Palestinian political analyst gives lecture on the ‘BDS Imperative’

By Sorelle Mbakop

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Yousef Munayyer, a Palestinian American gives a lecture on why imposing costs on Israel is necessary. (Christina Yacono/Daily Collegian)

Yousef Munayyer, a Palestinian American gives a lecture on why imposing costs on Israel is necessary. (Christina Yacono/Daily Collegian)

Yousef Munayyer, a Palestinian Israeli citizen and political analyst, delivered his “BDS Imperative: Why Imposing Costs on Israel is Necessary” lecture in Hasbrouck Laboratory Monday night.

Munayyer argued that calling for Boycott, Divestment and Sanctions against Israel (BDS) is important because it carries with it the goals of the Palestinian struggles.

The BDS movement is a tactic of Palestinian resistance, demanding Israel to give Palestinian refugees the rights of return, Palestinians in Israel their rights to full equality as well as self-determination for Palestinians in occupied areas.

According to Munayyer, Palestinian Israeli citizens are often referred to as “demographic threats” and Palestinians in the occupied areas, such as the Gaza Strip and the West Bank, are often discussed as “demographic spill over.”

Munayyer said minorities in Israel – mainly Arabs and Africans – are marginalized and discriminated against on a daily basis as well.

The state of Israel has no incentives to change or take part in a peace agreement because they are profiting from the current system, according to Munayyer. He explained that under the occupations, Israel has been able to monopolize control of its lands’ natural resources, with these resources generating the nation billions of dollars.

“The Israelis do not want to see change, for the same reasons whites did not want to see changes in Alabama … it is a cycle that continues because at the foundation there is inequality,” Munayyer said.

He added that the Israeli government has monopolized political power and is using a system that abuses humans rights. Munnayer said that western countries have enabled Israel to maintain this status quo.

Munayyer disagreed with many individuals who say that violence is the only way to end the occupation. He said that history has shown Palestinians are the ones who pay when the struggle turns violent.

Instead, Munayyer said he wants to see a change in the cost to Israel under the current circumstances. He called on foreign governments and companies to boycott Israel, saying the entire state needs to understand that the settlements and occupations are problematic.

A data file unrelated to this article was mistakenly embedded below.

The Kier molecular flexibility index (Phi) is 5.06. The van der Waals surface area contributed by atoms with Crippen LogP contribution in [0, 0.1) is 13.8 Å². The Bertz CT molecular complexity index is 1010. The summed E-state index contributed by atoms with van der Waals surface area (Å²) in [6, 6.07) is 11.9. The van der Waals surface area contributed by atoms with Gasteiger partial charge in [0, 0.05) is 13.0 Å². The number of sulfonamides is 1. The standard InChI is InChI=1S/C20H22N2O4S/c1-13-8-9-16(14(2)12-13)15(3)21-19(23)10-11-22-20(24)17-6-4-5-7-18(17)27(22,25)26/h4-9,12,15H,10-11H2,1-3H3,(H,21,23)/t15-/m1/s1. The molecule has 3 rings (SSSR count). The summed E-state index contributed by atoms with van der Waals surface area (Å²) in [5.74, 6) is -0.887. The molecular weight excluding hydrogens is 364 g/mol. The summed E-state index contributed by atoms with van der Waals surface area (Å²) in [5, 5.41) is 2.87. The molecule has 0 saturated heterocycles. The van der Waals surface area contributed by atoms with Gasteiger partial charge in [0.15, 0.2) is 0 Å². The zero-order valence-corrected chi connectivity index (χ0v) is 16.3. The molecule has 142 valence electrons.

“Anything that shows that the Israeli policies are unwelcomed in the international community is helpful,” he said.

Munayyer added that although most Jewish Israeli citizens don’t interact with the occupation unless they are in the army, he still wants them to join the fight and to look at the situation and say that “we cannot continue with this.”

He said he wants Jewish Israelis to know that, “This is about boycotting the Israeli state, not the Israeli people or Jewish people.” Munnayer said that the participation of Jewish Israelis is crucial.

Emily Miller, a member of the Western Massachusetts Jewish Voice for Peace, said that she “came to the event to support Students for Justice in Palestine and to learn more from the Palestinian perspective.

“It is important for our organization to challenge the notion that there is a U.S. Jewish consensus in support of the government of Israel,” Miller said. “There are many Jewish citizens in Israel and in the United States who do not support the policies of the state of Israel.”

Munayyer said that the most important message students should take away from his talk “is that without pressure, the Israeli state is not going to change its policies of human rights violations and violations of international laws toward Palestinians.”

He continued, “BDS campaigns allow students to organize and effectively target interests that are invested in the Israeli occupation and other Israeli human right(s) abuses and violations of international laws.

“Aside from just seeking out targets that economically invest, it also gives students an opportunity to build coalition, educate new allies and expand the support base for justice on this issue.”

Sorelle Mbakop can be reached at [email protected]